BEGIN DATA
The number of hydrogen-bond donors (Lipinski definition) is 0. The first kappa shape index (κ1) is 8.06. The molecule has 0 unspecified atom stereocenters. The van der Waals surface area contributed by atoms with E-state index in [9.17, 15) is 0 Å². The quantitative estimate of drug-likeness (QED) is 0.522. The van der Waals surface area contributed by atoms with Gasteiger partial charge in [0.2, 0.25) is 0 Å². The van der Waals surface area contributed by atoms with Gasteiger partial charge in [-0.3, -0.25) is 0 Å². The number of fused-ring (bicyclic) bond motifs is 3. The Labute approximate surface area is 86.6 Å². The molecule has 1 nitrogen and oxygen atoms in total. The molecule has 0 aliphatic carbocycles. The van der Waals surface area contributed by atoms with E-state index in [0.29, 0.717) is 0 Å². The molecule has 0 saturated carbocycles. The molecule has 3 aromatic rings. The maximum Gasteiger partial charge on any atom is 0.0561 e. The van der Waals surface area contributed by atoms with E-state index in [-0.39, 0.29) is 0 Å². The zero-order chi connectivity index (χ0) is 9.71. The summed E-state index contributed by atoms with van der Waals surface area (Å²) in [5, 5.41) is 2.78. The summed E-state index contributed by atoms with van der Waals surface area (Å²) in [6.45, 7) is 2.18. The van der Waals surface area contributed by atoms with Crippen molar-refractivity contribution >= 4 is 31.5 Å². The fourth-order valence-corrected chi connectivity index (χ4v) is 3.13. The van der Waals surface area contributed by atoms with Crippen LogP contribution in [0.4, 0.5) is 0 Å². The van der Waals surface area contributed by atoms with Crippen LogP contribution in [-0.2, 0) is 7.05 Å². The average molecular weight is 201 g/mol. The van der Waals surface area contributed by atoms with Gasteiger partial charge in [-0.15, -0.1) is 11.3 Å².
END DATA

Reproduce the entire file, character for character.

The number of hydrogen-bond donors (Lipinski definition) is 0. The first kappa shape index (κ1) is 8.06. The molecule has 0 unspecified atom stereocenters. The van der Waals surface area contributed by atoms with E-state index in [9.17, 15) is 0 Å². The quantitative estimate of drug-likeness (QED) is 0.522. The van der Waals surface area contributed by atoms with Gasteiger partial charge in [0.2, 0.25) is 0 Å². The van der Waals surface area contributed by atoms with Gasteiger partial charge in [-0.3, -0.25) is 0 Å². The number of fused-ring (bicyclic) bond motifs is 3. The Labute approximate surface area is 86.6 Å². The molecule has 1 nitrogen and oxygen atoms in total. The molecule has 0 aliphatic carbocycles. The van der Waals surface area contributed by atoms with E-state index in [0.29, 0.717) is 0 Å². The molecule has 0 saturated carbocycles. The molecule has 3 aromatic rings. The maximum Gasteiger partial charge on any atom is 0.0561 e. The van der Waals surface area contributed by atoms with E-state index in [-0.39, 0.29) is 0 Å². The zero-order chi connectivity index (χ0) is 9.71. The summed E-state index contributed by atoms with van der Waals surface area (Å²) in [5, 5.41) is 2.78. The summed E-state index contributed by atoms with van der Waals surface area (Å²) in [6.45, 7) is 2.18. The van der Waals surface area contributed by atoms with Crippen molar-refractivity contribution >= 4 is 31.5 Å². The fourth-order valence-corrected chi connectivity index (χ4v) is 3.13. The van der Waals surface area contributed by atoms with Crippen LogP contribution in [0.4, 0.5) is 0 Å². The van der Waals surface area contributed by atoms with Crippen LogP contribution in [-0.2, 0) is 7.05 Å². The average molecular weight is 201 g/mol. The van der Waals surface area contributed by atoms with Gasteiger partial charge in [-0.15, -0.1) is 11.3 Å².